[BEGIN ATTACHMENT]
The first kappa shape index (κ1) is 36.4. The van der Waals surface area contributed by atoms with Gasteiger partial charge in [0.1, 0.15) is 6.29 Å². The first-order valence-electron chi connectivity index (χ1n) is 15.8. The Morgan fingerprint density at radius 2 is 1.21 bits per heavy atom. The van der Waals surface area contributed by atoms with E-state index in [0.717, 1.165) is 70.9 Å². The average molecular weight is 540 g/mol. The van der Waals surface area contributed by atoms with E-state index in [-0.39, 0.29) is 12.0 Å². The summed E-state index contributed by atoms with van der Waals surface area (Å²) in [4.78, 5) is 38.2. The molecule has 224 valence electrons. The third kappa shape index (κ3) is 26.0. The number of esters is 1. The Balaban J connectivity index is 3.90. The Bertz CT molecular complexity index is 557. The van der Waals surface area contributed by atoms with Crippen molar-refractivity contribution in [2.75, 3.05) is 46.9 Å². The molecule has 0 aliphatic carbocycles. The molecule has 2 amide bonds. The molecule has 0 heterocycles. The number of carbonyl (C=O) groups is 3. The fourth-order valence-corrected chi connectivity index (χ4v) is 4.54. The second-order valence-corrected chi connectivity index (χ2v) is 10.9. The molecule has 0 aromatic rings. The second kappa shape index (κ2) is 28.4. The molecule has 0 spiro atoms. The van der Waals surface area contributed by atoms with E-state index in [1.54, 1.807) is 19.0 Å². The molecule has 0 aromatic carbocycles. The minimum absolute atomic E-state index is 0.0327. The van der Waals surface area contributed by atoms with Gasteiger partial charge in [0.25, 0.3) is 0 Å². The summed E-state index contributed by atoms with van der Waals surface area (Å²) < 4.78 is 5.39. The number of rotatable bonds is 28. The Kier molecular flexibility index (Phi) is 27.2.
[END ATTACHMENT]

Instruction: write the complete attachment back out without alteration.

The first kappa shape index (κ1) is 36.4. The van der Waals surface area contributed by atoms with Gasteiger partial charge in [0.1, 0.15) is 6.29 Å². The first-order valence-electron chi connectivity index (χ1n) is 15.8. The Morgan fingerprint density at radius 2 is 1.21 bits per heavy atom. The van der Waals surface area contributed by atoms with E-state index in [0.717, 1.165) is 70.9 Å². The average molecular weight is 540 g/mol. The van der Waals surface area contributed by atoms with E-state index in [-0.39, 0.29) is 12.0 Å². The summed E-state index contributed by atoms with van der Waals surface area (Å²) in [4.78, 5) is 38.2. The molecule has 224 valence electrons. The third kappa shape index (κ3) is 26.0. The number of esters is 1. The Balaban J connectivity index is 3.90. The Bertz CT molecular complexity index is 557. The van der Waals surface area contributed by atoms with Crippen molar-refractivity contribution in [2.75, 3.05) is 46.9 Å². The molecule has 0 aliphatic carbocycles. The molecule has 2 amide bonds. The molecule has 0 heterocycles. The number of carbonyl (C=O) groups is 3. The fourth-order valence-corrected chi connectivity index (χ4v) is 4.54. The second-order valence-corrected chi connectivity index (χ2v) is 10.9. The molecule has 0 aromatic rings. The second kappa shape index (κ2) is 28.4. The molecule has 0 spiro atoms. The van der Waals surface area contributed by atoms with E-state index in [1.54, 1.807) is 19.0 Å². The molecule has 0 aromatic carbocycles. The minimum absolute atomic E-state index is 0.0327. The van der Waals surface area contributed by atoms with Gasteiger partial charge in [0.25, 0.3) is 0 Å². The summed E-state index contributed by atoms with van der Waals surface area (Å²) < 4.78 is 5.39. The number of rotatable bonds is 28. The Kier molecular flexibility index (Phi) is 27.2.